Honeycrisp – Honeycrisp apples have a small but growing fan club that eagerly awaits the arrival of the first crop in mid to late September. Inside its mottled red and green exterior, this large apple has a light, creamy flesh with crisp juicy texture and an excellent, mildly sweet flavor. The Honeycrisp is excellent for eating and in salads, and can also be used for sauce, baking and pies. Originally believed to be a 1960 cross between Macoun and Honey gold varieties, the Honeycrisp was the result of an attempt by the University of Minnesota apple breeding program to develop winter-hardy fruit of high quality. However, recent DNA analysis shows that it is actually a cross between two lesser known varieties.

Ida Red – Engineered in 1942 from a cross between two old fashioned New York State apples, Jonathan and Waganer. This variety is juicy and has a firm, yellow-green flesh that is sometimes tinted a rosy pink. The Ida Red is excellent for sauce, cooking, baking and pies (if you like firm slices of apple in your pie) and moderately good for eating and salads. Ida Red is a great choice for pink applesauce. Cook the apples with the skins on and then strain them for the best pink color.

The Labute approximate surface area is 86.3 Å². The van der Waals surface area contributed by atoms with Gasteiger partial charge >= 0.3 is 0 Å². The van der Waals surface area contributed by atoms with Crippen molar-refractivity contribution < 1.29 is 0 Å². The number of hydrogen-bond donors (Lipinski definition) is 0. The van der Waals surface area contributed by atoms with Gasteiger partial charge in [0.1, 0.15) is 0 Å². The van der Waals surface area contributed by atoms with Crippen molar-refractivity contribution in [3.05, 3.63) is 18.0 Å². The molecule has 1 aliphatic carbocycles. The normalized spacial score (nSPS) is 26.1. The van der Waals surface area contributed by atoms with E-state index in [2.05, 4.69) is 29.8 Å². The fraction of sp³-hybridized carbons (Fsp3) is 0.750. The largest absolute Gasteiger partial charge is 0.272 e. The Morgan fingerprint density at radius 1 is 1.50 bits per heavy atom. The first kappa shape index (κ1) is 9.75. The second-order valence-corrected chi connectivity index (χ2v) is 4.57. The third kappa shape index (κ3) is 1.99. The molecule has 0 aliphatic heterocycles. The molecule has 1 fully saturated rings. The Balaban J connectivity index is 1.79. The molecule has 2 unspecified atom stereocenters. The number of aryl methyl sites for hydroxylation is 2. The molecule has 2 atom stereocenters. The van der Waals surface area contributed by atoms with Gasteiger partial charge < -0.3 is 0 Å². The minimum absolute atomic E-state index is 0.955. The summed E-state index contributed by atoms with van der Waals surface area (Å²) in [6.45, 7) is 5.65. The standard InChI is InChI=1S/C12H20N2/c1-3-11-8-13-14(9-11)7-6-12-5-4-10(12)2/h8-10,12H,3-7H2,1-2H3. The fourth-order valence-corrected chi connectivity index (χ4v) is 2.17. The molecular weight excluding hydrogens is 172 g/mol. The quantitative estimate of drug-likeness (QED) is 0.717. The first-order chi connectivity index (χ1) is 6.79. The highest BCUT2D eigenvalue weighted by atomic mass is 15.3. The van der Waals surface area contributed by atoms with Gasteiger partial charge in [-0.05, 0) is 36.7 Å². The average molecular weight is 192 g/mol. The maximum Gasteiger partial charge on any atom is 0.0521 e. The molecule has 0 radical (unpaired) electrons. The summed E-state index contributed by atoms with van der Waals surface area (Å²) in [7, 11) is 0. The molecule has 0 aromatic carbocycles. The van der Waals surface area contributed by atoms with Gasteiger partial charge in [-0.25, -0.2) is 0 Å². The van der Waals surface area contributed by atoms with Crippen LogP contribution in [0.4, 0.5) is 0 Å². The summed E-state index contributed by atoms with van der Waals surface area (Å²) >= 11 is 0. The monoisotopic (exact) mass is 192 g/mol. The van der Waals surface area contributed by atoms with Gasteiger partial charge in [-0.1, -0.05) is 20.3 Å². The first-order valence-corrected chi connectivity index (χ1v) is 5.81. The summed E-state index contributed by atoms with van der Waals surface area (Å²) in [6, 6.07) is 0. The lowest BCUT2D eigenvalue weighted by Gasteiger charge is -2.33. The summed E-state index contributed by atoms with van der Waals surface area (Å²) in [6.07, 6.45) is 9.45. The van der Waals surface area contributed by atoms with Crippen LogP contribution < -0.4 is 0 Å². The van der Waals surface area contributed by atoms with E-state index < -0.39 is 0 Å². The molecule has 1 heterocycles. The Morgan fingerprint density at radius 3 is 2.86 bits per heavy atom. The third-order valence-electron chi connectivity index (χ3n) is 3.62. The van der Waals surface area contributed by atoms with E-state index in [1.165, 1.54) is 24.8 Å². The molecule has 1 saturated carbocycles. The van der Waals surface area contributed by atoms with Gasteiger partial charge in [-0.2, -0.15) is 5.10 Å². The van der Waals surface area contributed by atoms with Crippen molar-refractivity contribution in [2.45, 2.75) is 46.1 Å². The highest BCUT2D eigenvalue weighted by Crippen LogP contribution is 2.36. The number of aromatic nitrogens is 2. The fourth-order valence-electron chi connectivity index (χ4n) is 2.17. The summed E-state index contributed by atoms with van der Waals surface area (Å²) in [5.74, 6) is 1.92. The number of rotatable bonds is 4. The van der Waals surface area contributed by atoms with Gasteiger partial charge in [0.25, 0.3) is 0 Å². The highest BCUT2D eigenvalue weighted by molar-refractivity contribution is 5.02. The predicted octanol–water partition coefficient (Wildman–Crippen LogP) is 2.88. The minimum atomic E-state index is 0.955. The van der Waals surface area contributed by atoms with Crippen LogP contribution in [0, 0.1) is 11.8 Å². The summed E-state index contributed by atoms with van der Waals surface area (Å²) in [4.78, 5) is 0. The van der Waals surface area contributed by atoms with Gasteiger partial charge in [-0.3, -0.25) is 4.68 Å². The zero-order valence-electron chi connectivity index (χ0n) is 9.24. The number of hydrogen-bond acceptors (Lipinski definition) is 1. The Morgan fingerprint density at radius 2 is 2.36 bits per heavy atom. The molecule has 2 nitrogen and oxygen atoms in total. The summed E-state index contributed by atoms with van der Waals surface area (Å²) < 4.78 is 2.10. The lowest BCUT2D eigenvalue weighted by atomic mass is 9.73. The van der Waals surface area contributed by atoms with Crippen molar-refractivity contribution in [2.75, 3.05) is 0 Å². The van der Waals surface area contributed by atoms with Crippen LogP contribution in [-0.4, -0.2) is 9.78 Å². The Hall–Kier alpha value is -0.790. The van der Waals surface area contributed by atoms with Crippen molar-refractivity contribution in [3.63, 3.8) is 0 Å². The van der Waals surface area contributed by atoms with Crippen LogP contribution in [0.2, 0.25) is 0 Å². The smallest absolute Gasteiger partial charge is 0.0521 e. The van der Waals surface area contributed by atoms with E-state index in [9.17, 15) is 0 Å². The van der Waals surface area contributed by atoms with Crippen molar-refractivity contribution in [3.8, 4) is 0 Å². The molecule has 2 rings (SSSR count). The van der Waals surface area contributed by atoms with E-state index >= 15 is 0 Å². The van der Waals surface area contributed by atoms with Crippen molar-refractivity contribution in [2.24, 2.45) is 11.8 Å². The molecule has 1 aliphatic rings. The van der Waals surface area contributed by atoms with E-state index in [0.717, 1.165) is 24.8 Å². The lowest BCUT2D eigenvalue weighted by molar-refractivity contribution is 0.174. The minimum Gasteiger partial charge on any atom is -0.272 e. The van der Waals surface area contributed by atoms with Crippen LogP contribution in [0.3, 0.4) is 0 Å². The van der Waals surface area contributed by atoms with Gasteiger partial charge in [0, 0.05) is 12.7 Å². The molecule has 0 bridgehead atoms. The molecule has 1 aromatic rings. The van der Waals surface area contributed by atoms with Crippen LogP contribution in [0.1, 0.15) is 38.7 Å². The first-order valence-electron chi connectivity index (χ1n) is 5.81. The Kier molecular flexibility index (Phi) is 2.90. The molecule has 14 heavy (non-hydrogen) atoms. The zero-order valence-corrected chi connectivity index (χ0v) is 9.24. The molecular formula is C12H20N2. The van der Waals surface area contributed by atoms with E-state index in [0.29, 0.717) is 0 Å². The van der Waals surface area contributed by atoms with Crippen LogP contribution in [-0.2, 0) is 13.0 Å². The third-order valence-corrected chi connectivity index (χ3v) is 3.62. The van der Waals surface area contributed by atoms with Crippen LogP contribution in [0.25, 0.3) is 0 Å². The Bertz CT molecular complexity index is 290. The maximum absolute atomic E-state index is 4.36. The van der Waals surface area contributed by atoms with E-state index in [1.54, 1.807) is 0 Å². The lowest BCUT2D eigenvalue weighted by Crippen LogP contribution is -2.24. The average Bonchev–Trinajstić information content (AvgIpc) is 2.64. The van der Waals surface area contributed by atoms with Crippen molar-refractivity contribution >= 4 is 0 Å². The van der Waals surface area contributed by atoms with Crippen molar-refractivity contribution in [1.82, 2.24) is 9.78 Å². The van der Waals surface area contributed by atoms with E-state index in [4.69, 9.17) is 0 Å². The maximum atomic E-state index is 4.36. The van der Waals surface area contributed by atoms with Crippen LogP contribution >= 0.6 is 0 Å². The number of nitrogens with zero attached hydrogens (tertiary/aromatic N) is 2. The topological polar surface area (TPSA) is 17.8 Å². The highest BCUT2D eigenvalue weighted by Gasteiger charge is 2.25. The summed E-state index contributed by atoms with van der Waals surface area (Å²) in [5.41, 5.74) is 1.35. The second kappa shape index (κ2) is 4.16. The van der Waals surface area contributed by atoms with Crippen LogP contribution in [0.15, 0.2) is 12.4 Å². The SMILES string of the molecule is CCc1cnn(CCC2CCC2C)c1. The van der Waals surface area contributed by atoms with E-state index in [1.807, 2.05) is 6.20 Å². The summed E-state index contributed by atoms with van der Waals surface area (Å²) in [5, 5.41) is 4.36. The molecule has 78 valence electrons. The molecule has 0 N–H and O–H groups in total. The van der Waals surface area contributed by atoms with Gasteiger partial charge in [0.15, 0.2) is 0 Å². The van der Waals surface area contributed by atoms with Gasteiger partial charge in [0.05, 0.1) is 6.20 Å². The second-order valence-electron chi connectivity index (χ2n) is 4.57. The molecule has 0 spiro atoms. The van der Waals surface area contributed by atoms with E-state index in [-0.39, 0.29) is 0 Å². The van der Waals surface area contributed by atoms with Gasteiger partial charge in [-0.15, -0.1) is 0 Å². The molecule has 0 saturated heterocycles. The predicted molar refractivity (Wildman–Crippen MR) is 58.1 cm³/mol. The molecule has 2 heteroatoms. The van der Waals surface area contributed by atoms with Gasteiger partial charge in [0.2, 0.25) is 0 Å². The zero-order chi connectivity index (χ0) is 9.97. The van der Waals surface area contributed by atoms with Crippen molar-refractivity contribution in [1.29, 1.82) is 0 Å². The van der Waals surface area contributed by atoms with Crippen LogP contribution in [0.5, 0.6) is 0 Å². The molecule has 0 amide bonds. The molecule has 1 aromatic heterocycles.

Jonagold – Sweet with a touch of tartness, Jonagold apples are the result of a cross between a Jonathan and a Golden Delicious. It was released in 1968 by the NY State Dept. of Agricultural Experimentation Station in Geneva, NY. The Jonagold looks like an apple that never fully ripened, so it didn’t originally appeal to Americans. After its trip across the Atlantic, its popularity in Europe increased, and NY growers planted many more trees in the 1980’s. Today it is the most widely planted new apple variety in Europe. Striped red over bright yellow, this great all-purpose apple has a superb rich flavor. The high level of both sugar and acid make for a complex yet well-balanced flavor for eating. They are an excellent choice for cooking and sauce, and make a terrific apple crisp!